The hype surrounding marketing clouds hasn’t entirely faded, but I constantly meet marketers who are disenchanted with the reality. They know exactly what they want to achieve: true omnichannel marketing in real or near-real time that consistently delivers the right offer or message, based on a dynamic understanding of each individual. But they’ve come to see just how difficult it is to “get there from here” with today’s marketing clouds.
A while back, my colleague George Corugedo predicted some of the obstacles they would face. George quickly recognized that many leading marketing clouds were better described as “frankenclouds.” They had been cobbled together from acquired subsystems never designed to work together, so their multiple code bases integrated poorly. These integration problems couldn’t be papered over with a single interface: they would likely lead to major problems with performance and scalability.
George proved right. And, with two years’ more experience, we can identify three killer problems with most of today’s leading marketing clouds. These problems are baked into the DNA of today’s marketing clouds, and deeply problematic to marketers
Marketers have long understood that their data contains great riches, if it can be mined appropriately. By now, that’s a cliché – which doesn’t make it any less true. But you can’t glean the diamonds unless you can explore your data without limitation and use it without friction.
First and foremost, full access to your data is needed for your machine learning, analytics, and data science applications. Unfortunately, most marketing clouds provide a very narrow portal into your data. It’s like looking through a submarine periscope.
Marketing clouds lock down your data to make sure you can’t see anyone else’s. Every query is pre-filtered by your own ID: you can’t see your raw data tables. It’s difficult or impossible to use the tools you prefer. To go beyond the provider’s pre-built queries, you’ll need custom development – typically by a consultant who may charge $200 an hour or more. Even if you have all the money in the world, it’s harder to move quickly or innovate. You bought into the cloud to improve agility, but the exact opposite is happening.
As George predicted, layers placed between you and your data – combined with poor integration across the stack – can also kill performance, especially as you scale, or identify the need to offer highly personalized responses to customers in milliseconds. That’s one key reason many companies have grown increasingly skeptical about marketing clouds.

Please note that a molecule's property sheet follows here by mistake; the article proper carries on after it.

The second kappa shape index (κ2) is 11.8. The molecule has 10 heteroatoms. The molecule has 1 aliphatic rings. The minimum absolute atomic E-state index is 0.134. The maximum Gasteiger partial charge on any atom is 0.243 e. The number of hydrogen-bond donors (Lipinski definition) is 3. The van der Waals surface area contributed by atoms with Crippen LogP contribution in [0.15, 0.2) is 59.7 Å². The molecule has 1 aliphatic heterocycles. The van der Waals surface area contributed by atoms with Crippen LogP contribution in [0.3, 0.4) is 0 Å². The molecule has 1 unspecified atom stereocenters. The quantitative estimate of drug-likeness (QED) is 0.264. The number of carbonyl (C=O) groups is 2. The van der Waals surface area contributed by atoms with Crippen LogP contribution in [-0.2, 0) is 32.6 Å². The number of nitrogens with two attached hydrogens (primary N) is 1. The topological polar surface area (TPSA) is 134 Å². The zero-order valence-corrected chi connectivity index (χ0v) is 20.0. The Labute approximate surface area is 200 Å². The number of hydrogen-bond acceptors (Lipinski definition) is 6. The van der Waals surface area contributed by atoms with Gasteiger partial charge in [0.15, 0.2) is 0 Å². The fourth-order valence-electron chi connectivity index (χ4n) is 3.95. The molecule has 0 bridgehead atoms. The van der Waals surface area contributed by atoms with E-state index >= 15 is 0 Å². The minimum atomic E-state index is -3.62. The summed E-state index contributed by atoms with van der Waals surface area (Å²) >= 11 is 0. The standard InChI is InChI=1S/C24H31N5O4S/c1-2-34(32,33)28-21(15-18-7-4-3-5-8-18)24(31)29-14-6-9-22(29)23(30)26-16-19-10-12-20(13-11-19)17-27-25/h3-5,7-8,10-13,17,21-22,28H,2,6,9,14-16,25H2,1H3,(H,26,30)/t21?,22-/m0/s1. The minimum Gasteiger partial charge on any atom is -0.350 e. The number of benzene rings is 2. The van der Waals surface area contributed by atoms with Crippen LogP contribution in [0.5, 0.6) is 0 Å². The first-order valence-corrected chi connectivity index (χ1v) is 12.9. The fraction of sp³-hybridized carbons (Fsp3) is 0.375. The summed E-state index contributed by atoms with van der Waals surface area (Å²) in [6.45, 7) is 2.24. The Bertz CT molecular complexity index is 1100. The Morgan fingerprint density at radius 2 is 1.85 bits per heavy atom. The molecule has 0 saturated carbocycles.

Marketing cloud providers desperately want you to purchase their entire stack. Unfortunately, their stack is never best-of-breed in all areas, and it’s certainly not best-of-breed in every function you care about. As soon as you decide to use a third-party tool, you’re back in the integration game whether you like it or not – usually requiring an expensive consulting project. The alternative, of course, is to buy the whole stack, sacrificing functionality and/or investments you’ve made in automation, templates, and training. Most companies don’t like that tradeoff at all. According to Walker Sands, among the 21 percent of marketers who use single-vendor suites, only 1/6 stay entirely within the suite.
All this assumes you’re given the choice. Sometimes you’re not. For example, most large enterprises have chosen their own tools for delivering emails, reflecting their own requirements. But one stack provider recently told customers it will ban third-party email products, requiring its own. That makes life harder for customers. It’s no way to make friends, but presumably, the stack provider thought it had the whip hand in those relationships. Which brings us to Reason #3 …
If you’re a marketing cloud customer – even a very large one – you have little leverage over where your service provider is taking you. What happens if your business strategy and theirs diverge? What if they decide to de-emphasize your industry for their own competitive reasons? What if you’re dependent on the current implementation of a feature they want to change?
Someone else is driving the bus. You have to hope they keep heading in your direction.
If marketing cloud stacks create more cost, restrictions, and risk than they’re worth, what’s a better alternative? An “open garden.”
Companies that integrate a true customer data platform (CDP) with a modern orchestration layer can integrate all their data sources. Open garden solutions can make it possible for companies to ingest data of any variety at any velocity or cadence, keep using the best-of-breed they’ve invested in, and host anywhere it makes business sense – whether in a preferred cloud, a datacenter, or a hybrid environment.
With an open garden as a foundation, companies can establish a current and persistent golden record that leverages all that’s knowable about every prospect and customer. Then, they can use all their knowledge to drive analytics, predictive models, and segmentation for next best offers and messages – and do it in-line with customer experience, across all touchpoints. They can finally “get from here to there,” without compromise.